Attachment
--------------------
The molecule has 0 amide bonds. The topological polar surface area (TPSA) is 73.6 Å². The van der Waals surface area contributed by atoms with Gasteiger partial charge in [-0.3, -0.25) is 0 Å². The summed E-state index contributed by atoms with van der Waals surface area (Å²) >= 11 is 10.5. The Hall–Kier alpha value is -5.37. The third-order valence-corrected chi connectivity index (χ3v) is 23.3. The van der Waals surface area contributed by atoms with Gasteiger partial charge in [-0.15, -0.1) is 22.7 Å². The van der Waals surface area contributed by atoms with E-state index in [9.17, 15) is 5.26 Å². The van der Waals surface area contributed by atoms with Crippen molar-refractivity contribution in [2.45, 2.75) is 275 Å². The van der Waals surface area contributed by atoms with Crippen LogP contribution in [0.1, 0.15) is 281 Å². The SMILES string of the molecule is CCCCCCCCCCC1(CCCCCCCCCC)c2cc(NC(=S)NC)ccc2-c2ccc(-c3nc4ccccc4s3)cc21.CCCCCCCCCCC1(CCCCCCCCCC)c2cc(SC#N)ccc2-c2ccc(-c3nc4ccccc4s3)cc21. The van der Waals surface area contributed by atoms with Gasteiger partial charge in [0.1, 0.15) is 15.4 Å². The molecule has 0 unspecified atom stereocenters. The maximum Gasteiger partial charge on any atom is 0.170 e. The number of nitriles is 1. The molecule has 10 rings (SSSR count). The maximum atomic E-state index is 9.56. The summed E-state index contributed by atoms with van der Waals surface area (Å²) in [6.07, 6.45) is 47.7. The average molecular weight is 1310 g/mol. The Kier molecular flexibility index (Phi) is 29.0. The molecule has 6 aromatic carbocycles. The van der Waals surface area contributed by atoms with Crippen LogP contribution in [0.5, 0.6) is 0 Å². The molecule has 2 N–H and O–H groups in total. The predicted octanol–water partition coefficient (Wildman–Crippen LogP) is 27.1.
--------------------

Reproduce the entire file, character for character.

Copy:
The molecule has 0 amide bonds. The topological polar surface area (TPSA) is 73.6 Å². The van der Waals surface area contributed by atoms with Gasteiger partial charge in [-0.3, -0.25) is 0 Å². The summed E-state index contributed by atoms with van der Waals surface area (Å²) >= 11 is 10.5. The Hall–Kier alpha value is -5.37. The third-order valence-corrected chi connectivity index (χ3v) is 23.3. The van der Waals surface area contributed by atoms with Gasteiger partial charge in [-0.15, -0.1) is 22.7 Å². The van der Waals surface area contributed by atoms with E-state index in [9.17, 15) is 5.26 Å². The van der Waals surface area contributed by atoms with Crippen molar-refractivity contribution in [2.45, 2.75) is 275 Å². The van der Waals surface area contributed by atoms with Crippen LogP contribution in [0.1, 0.15) is 281 Å². The SMILES string of the molecule is CCCCCCCCCCC1(CCCCCCCCCC)c2cc(NC(=S)NC)ccc2-c2ccc(-c3nc4ccccc4s3)cc21.CCCCCCCCCCC1(CCCCCCCCCC)c2cc(SC#N)ccc2-c2ccc(-c3nc4ccccc4s3)cc21. The van der Waals surface area contributed by atoms with Gasteiger partial charge in [0.1, 0.15) is 15.4 Å². The molecule has 0 unspecified atom stereocenters. The maximum Gasteiger partial charge on any atom is 0.170 e. The number of nitriles is 1. The molecule has 10 rings (SSSR count). The maximum atomic E-state index is 9.56. The summed E-state index contributed by atoms with van der Waals surface area (Å²) in [6.07, 6.45) is 47.7. The average molecular weight is 1310 g/mol. The Kier molecular flexibility index (Phi) is 29.0. The molecule has 6 aromatic carbocycles. The van der Waals surface area contributed by atoms with Crippen LogP contribution in [0.5, 0.6) is 0 Å². The molecule has 2 N–H and O–H groups in total. The predicted octanol–water partition coefficient (Wildman–Crippen LogP) is 27.1.